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Table 2 Qualitative studies of dignity therapy

From: Care of the human spirit and the role of dignity therapy: a systematic review of dignity therapy research

Study Sample Methods Main study finding
Hack et al., 2010 [39] 50 edited DT transcripts (17 Canadian and 33 Australian) from patients with terminal illness in inpatient palliative care programs, sample from Chochinov et al., 2005 [17] Content analysis, constant comparative analysis of completed DT legacy document by three investigators • Throughout DT interview patients reflect on two to three personally meaningful core values, such as ‘family’, ‘pleasure’, ‘caring’, and ‘sense of accomplishment’.
• DT is used by patients to confirm personal identity.
• Investigators suggest more theoretical analysis of “meaning-making” construct in end-of-life care needed.
Tait et al., 2011 [40] 12 Canadian patients with terminal illness in inpatient palliative care Constant comparative analysis of DT interviews • Three main ‘types of interviews’ emerge: ‘Evaluation narratives’, focusing on life prior to illness; ‘transition narratives’, focusing on change in health status and its meaning; ‘legacy narratives’, focusing on future without the patient.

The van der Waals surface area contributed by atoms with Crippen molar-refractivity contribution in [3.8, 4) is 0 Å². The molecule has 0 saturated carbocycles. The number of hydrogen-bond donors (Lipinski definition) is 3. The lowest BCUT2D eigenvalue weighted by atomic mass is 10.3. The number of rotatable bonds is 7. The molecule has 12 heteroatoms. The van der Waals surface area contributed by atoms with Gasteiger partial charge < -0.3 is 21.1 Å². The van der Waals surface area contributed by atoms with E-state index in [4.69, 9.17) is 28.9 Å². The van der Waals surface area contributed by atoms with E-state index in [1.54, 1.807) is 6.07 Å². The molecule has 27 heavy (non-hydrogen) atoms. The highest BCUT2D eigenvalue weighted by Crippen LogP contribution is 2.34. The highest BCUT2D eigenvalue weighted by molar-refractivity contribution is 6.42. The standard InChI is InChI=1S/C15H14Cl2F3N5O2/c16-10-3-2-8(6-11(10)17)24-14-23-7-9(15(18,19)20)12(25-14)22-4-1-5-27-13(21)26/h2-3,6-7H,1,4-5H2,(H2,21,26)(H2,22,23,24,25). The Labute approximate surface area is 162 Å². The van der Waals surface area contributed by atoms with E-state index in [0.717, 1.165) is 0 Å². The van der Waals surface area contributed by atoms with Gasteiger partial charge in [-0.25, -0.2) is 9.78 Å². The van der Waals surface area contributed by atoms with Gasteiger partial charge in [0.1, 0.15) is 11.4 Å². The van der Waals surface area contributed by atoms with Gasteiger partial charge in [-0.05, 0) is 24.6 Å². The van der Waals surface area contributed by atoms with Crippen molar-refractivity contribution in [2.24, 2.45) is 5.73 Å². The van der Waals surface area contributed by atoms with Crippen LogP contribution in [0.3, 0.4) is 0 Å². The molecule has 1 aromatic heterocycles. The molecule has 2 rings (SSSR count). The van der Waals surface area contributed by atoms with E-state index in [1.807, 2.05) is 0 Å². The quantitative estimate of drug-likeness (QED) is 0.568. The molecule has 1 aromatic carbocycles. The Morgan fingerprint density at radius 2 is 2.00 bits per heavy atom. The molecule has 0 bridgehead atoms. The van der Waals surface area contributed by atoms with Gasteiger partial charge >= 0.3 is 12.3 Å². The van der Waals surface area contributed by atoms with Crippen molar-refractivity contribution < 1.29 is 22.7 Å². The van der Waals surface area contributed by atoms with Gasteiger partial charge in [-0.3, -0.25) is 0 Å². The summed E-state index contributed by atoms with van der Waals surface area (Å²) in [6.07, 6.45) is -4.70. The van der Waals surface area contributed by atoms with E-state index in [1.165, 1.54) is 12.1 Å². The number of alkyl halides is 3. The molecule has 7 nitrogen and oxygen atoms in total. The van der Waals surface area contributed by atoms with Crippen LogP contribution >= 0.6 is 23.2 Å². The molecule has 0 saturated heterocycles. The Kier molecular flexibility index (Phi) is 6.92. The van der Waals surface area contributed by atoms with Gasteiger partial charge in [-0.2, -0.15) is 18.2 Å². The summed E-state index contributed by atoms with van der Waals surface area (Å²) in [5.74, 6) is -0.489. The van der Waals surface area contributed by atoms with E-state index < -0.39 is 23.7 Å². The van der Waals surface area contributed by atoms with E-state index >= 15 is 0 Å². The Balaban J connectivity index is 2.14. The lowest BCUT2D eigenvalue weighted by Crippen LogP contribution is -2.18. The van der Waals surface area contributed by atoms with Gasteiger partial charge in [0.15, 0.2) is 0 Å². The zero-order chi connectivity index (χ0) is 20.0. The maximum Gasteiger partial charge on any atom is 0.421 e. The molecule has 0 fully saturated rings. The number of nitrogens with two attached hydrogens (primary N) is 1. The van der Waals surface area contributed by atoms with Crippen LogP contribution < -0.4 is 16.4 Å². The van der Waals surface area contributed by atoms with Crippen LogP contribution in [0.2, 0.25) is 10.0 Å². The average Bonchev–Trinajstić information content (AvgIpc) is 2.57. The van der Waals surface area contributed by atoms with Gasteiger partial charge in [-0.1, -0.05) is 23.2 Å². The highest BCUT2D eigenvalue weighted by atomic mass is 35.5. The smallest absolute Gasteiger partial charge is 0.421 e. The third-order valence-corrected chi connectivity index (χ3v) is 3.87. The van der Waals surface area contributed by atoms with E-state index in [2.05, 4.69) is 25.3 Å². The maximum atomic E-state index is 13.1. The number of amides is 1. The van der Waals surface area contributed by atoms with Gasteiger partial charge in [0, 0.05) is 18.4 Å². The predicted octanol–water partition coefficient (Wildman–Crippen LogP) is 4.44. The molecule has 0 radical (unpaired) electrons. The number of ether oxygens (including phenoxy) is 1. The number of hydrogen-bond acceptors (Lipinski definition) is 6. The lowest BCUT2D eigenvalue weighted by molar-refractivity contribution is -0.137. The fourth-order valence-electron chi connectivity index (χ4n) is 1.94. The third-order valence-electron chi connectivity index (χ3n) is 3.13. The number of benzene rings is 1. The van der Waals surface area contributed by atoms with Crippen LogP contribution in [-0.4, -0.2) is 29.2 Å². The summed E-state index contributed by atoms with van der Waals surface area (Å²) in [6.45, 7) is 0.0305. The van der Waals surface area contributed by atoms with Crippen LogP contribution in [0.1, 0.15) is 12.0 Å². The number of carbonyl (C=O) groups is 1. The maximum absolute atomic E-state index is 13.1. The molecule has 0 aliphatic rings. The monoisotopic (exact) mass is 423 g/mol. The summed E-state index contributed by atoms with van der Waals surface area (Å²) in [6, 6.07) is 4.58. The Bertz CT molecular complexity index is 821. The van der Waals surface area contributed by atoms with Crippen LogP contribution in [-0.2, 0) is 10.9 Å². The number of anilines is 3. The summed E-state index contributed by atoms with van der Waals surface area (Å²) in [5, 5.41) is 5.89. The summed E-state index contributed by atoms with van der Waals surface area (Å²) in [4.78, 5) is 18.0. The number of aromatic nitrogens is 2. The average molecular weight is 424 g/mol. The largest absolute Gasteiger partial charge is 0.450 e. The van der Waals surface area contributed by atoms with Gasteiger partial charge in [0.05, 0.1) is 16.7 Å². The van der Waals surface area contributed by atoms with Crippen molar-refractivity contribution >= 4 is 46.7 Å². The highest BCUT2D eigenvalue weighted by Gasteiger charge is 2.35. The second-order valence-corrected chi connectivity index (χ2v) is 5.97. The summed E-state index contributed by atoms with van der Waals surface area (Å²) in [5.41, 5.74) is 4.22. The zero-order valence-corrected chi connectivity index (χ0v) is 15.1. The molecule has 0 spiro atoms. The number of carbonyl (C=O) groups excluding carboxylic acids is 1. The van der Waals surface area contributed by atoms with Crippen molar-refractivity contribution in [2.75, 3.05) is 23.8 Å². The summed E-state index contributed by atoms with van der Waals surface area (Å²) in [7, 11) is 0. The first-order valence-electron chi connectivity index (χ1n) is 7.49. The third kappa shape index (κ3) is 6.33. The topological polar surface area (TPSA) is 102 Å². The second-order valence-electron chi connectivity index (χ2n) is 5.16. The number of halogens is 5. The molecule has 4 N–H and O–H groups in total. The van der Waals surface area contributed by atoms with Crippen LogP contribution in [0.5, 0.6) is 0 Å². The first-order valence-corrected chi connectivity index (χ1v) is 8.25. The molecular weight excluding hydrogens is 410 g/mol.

• Investigators suggest narrative themes share commonality with medical interview and eulogy genres.
Montross et al., 2011 [41] 27 US community-based hospice patients Coding consensus, co-occurrence, and comparison analysis of DT legacy documents • Similar findings to Hack et al., 2010 [39], core values consistently expressed in transcripts.
• DT is feasible in a community-based setting.
Hall et al., 2013 [34] 49 UK pts in older care homes, sample from Hall et al., 2012 [35,36] Framework analysis of qualitative interviews conducted at T1 and T2; interviews on resident views of DT and/or being a study participant (control group). • Of 9 themes, 3 were unique to intervention group: ‘views of legacy document’; ‘generativity’; and ‘reminiscence’.
• DT not recommended by investigators, in current form, with participants with cognitive impairment: findings suggest DT document may reflect ‘distorted sense of self’ and prompt distress.
Hall et al., 2013 [42] 29 UK pts with advanced cancer, sample from Hall et al., 2011 [32,33] Framework analysis of qualitative interviews conducted at T1 and T2; interviews on pt views of DT and/or being a study participant (control group). • 5 of 7 themes in Dignity Model theory present in both interviews groups; ‘generativity’ found only in intervention group.
• No evidence of ‘role preservation’ as described in Dignity Model in this sample.
• Qualitative interview reporting of higher levels of hopefulness in both groups from participating in study, despite no change in quantitative component of study.